Rio Tinto: Key Takeaways From Latest Production Report

| About: Rio Tinto (RIO)


Rio Tinto has released Q2 production results.

The company’s iron ore shipments climbed on a year-over-year and sequential basis and exceeded production levels.

There’s good news and there’s bad news.

Rio Tinto (NYSE:RIO), the London-based miner that has significant operations in Australia, has recently released its production results for the second quarter which shows the company continues to grow output.

Stockyard Paraburdoo, Pilbara, Australia. Image: Rio Tinto

In the second quarter, Rio Tinto managed to increase output for most commodities on a year-over-year and sequential basis. Rio Tinto, however, relies heavily on iron ore. The company is the world's second largest producer of the red metal which makes the biggest contribution to the miner's revenues and earnings. In the second quarter, iron ore production from the Pilbara region, on a 100% basis, climbed 8% from the same quarter last year and 1% from the first quarter of this year to 80.9 million tonnes. Shipments, on the other hand, climbed 6% from last year and 7% sequentially to 82.2 million tonnes. Production from the smaller Canadian iron ore division, on a 100% basis, was flat on a year-over-year basis but increased 6% sequentially to 4.4 million tonnes. The increase in second quarter production was driven by operational improvements and project ramp-ups across the Pilbara region.

The higher level of shipments as compared to production shows that the company is drawing down on its inventories. Interestingly, Rio Tinto does not have significant quantities of stockpiles. The company ran out of inventories last year, but in the first quarter, it started restocking by producing 3.2 million tonnes of iron ore in excess of shipments (which is in contrast to what it did in Q2) despite adverse weather conditions. The company may have used up a large chunk of that excess production in the second quarter.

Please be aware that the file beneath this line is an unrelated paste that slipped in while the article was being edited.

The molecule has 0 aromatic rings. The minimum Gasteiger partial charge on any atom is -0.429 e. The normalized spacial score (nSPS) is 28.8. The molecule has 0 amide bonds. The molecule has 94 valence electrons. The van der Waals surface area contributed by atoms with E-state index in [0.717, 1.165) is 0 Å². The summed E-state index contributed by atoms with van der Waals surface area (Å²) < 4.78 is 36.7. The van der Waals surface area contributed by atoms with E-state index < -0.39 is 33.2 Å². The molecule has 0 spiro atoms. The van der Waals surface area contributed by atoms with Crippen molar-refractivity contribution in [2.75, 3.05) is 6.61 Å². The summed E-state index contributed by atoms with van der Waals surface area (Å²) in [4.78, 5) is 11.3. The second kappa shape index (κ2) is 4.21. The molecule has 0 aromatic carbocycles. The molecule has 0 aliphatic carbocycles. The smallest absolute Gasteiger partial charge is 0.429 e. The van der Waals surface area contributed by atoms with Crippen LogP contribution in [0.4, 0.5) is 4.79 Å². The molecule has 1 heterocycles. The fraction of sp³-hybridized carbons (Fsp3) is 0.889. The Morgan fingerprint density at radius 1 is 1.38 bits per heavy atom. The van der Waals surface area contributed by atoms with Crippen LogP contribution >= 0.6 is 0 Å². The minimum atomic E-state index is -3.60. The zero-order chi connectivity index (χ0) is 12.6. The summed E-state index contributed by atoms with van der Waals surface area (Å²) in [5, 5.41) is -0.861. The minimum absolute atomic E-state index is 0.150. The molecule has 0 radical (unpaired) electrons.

The bad news is Rio Tinto's production is not growing fast enough, considering analysts' estimates and the company's annual production target. In the second quarter, Rio Tinto missed analysts' iron ore production estimates by 2.7 million tonnes. The company's share of production was 68.9 million tonnes, which was 2.1 million tonnes short of what analysts were looking for. This comes after the company produced a total of 84 million tonnes of iron ore in the first quarter, which was marginally above analysts' consensus estimate of 83.9 million tonnes.

So far, in the first six months of this year, Rio Tinto has produced 160.8 million tonnes of iron ore from Pilbara and 8.5 million tonnes from Canada. If it continues to go at this rate, then it will produce 338.6 million tonnes of iron ore in 2016. This means the company needs to improve its mining operations, otherwise it could end up missing the current year's production target of 350 million tonnes by around 11.4 million tonnes.

The good news, however, is that Rio Tinto is positioned to benefit from the uptake in iron ore production and prices. The slump in commodity prices, which came largely due to weakness in China, hit Rio Tinto's annual income (adjusted) by $7.69 billion in 2015. Iron ore was one of the hardest hit commodities whose price plunged to less than $40 per tonne by the end of 2015, a far cry from more than $100 per tonne seen a year earlier. The average iron ore price (Platts's 62% IODEX price) for 2015 was down 43% from 2014.

Consequently, in 2015, Rio Tinto's sales fell by 27% to $34.8 billion, cash flows dropped by 34% to $9.38 billion, underlying earnings fell 51% to $4.54 billion while its financial health worsened as net debt climbed 10% to $13.78 billion and gearing ratio climbed from 19% to 24%. The tough business environment forced Rio Tinto to end its progressive dividend policy as it linked future payouts with profitability.

However, iron ore prices have improved substantially in 2016. The red metal was priced at less than $43 per tonne at the start of this year, but averaged $48.3 in the first quarter and is currently near $58, showing a rise of almost 37% on a year-to-date basis. The steelmaking commodity has benefited from resurgence in demand from China which has witnessed an uptake in construction activity. Besides, the central banks of the world's major economies, such as the China, UK and Japan, could provide additional monetary stimulus in the near future which will likely bolster commodities demand. This could push iron ore to more than $60 per tonne.

The increase in iron ore price, coupled with the fact that Rio Tinto increased its iron ore sales by 8% in H1-2016 compared to a year earlier, will have a positive impact on the company's financial results. Rio Tinto will release its results for the first half of 2015 on August 3.

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